The basic style is antiphonal, and in the first movement the orchestra responds with rich, deep-bottomed chords that envelope the listener. The sonorities connect to Sibelius, just as the colors of bells and harp connect to Ravel, even though overall Salonen’s dense orchestration is the opposite, too much so at times.
The second movement, “Pulse I,” is quietly static and ends while one is craving more, setting up the disappointing “Pulse II” third movement. Salonen, in his irreverent program notes, says “This music is bizarre and urban, heavily leaning towards popular culture with traces of (synthetic) folk music.” The sound, to experienced ears, is observed rather than felt, uncannily like West Side Story but without the grit and panache.
It pleased the crowd though, and led to a churning, dramatically clichéd opening section of the final movement. The music stakes claim to a grandiosity that is ill-fitting. After a loud passage, the music quiets and calms and is once again effective. The violin speaks simply above a series of chords that seem to drift on a mysterious but powerful logic. Salonen describes the ending as unexpected. It’s a major chord with a ravishing sonority like the cool silver of an enormous wind chime, and while it appears out of the blue it sounds like the logical end of the entire piece and clears earlier misgivings from memory.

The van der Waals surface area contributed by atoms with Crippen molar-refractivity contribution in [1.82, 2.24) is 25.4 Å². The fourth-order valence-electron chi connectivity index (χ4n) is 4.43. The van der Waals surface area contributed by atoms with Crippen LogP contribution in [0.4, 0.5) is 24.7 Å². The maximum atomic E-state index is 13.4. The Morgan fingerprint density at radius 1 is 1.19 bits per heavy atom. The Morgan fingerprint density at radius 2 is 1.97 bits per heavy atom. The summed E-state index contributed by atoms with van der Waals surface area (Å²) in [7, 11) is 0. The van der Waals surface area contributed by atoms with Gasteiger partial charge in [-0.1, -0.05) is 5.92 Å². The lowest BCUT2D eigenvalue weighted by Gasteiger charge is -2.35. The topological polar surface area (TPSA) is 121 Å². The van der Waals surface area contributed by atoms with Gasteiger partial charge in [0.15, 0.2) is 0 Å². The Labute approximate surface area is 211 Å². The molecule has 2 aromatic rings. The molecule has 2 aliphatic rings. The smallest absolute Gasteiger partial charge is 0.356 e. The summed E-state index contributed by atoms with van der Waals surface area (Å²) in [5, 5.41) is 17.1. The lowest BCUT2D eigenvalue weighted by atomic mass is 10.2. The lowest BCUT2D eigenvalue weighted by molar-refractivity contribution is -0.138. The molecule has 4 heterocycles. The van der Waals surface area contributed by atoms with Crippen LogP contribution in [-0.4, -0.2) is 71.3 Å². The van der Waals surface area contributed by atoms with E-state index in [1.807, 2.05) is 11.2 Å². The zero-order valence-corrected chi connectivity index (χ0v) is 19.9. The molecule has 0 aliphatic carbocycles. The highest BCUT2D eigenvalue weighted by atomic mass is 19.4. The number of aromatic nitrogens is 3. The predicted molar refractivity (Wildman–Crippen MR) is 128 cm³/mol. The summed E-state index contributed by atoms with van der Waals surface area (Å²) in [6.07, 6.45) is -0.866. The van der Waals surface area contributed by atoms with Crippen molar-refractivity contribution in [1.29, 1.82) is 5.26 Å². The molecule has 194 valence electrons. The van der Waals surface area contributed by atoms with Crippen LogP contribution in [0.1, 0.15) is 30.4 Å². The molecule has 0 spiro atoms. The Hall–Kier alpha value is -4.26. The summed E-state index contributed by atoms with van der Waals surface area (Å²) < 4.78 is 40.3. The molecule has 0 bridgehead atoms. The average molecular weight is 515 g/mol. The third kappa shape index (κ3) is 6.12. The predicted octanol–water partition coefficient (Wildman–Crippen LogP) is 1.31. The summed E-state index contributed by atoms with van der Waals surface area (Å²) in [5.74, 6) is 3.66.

Josefowicz clearly believes in this music and her playing shows how deeply the concerto matters to her. The solo part is intensely demanding and the combination of effort and skill gave her playing a visceral immediacy. Her musicianship was most impressive when she went from dense, high-velocity passages to pealing sustained tones, saying even more with less.
The performance of Sibelius’s Symphony No. 5 was uniquely exciting. Salonen urged each phrase and measure along, connecting musical moments to the larger structure. This is epic, Brucknerian music, especially the first movement with it’s profound gestures connected by sequences of chords. Salonen slowly built the tension in the first movement to an explosive climax, a thrilling expression of energy, like a young man running to leap off a cliff’s edge.
The second movement is one of Sibelius’ great passages of lyricism, with a hidden minuet and trio. Salonen had the orchestra expressing the rhythms to the point it seemed danceable. The great, complementary chordal pendulums of brass and strings in the final movement had the magnificent sound of swaying planets.
At the close, Salonen held the silence between the final six chords for an extra beat, then another, then another. The first pause seemed impossibly long, the second audacious. By the third, they couldn’t be long enough. The final chord was Janus-faced, the culmination of a stirring and satisfying concert, and a note of regret that is was over. Salonen had not rehearsed the audience, but he controlled them nonetheless through the music.
This program will be repeated 7:30 p.m. Thursday, 11 a.m. Friday, 8 p.m. Saturday and 7:30 p.m. Salonen leads the New York Philharmonic’s CONTACT! series in a program of his own music 7:30 p.m. Monday. nyphil.org